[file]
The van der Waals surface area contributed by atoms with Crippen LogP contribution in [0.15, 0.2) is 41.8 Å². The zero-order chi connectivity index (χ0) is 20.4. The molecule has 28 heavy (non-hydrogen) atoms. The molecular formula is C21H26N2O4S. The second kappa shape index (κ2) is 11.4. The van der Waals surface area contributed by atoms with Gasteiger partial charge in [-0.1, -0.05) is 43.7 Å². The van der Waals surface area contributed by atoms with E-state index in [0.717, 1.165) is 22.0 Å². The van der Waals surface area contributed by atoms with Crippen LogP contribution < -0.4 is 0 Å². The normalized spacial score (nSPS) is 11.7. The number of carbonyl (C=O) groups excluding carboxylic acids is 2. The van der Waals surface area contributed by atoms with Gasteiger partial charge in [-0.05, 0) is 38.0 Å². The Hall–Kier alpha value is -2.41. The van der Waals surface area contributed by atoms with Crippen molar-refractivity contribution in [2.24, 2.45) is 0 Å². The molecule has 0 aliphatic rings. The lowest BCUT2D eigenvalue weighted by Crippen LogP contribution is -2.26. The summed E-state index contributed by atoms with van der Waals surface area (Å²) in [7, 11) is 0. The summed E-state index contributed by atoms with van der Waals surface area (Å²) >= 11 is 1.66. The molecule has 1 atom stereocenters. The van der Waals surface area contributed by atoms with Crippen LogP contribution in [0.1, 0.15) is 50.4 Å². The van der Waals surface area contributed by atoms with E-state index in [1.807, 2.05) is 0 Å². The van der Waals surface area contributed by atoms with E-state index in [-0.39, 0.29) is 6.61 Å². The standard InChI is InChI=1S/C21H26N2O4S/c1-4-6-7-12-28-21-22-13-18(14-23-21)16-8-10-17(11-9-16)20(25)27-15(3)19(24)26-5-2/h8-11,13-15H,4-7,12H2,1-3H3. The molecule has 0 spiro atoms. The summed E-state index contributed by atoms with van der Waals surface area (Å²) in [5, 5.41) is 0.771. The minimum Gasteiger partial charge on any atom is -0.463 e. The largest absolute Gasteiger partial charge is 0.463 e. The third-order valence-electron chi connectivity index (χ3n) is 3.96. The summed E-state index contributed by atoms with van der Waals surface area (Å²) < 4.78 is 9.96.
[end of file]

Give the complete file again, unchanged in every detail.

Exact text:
The van der Waals surface area contributed by atoms with Crippen LogP contribution in [0.15, 0.2) is 41.8 Å². The zero-order chi connectivity index (χ0) is 20.4. The molecule has 28 heavy (non-hydrogen) atoms. The molecular formula is C21H26N2O4S. The second kappa shape index (κ2) is 11.4. The van der Waals surface area contributed by atoms with Gasteiger partial charge in [-0.1, -0.05) is 43.7 Å². The van der Waals surface area contributed by atoms with E-state index in [0.717, 1.165) is 22.0 Å². The van der Waals surface area contributed by atoms with Crippen LogP contribution < -0.4 is 0 Å². The normalized spacial score (nSPS) is 11.7. The number of carbonyl (C=O) groups excluding carboxylic acids is 2. The van der Waals surface area contributed by atoms with Gasteiger partial charge in [-0.05, 0) is 38.0 Å². The Hall–Kier alpha value is -2.41. The van der Waals surface area contributed by atoms with Crippen molar-refractivity contribution in [2.24, 2.45) is 0 Å². The molecule has 0 aliphatic rings. The lowest BCUT2D eigenvalue weighted by Crippen LogP contribution is -2.26. The summed E-state index contributed by atoms with van der Waals surface area (Å²) in [7, 11) is 0. The summed E-state index contributed by atoms with van der Waals surface area (Å²) >= 11 is 1.66. The molecule has 1 atom stereocenters. The van der Waals surface area contributed by atoms with Crippen LogP contribution in [0.1, 0.15) is 50.4 Å². The van der Waals surface area contributed by atoms with E-state index in [1.807, 2.05) is 0 Å². The van der Waals surface area contributed by atoms with E-state index in [-0.39, 0.29) is 6.61 Å². The standard InChI is InChI=1S/C21H26N2O4S/c1-4-6-7-12-28-21-22-13-18(14-23-21)16-8-10-17(11-9-16)20(25)27-15(3)19(24)26-5-2/h8-11,13-15H,4-7,12H2,1-3H3. The molecule has 0 spiro atoms. The summed E-state index contributed by atoms with van der Waals surface area (Å²) in [5, 5.41) is 0.771. The minimum Gasteiger partial charge on any atom is -0.463 e. The largest absolute Gasteiger partial charge is 0.463 e. The third-order valence-electron chi connectivity index (χ3n) is 3.96. The summed E-state index contributed by atoms with van der Waals surface area (Å²) < 4.78 is 9.96.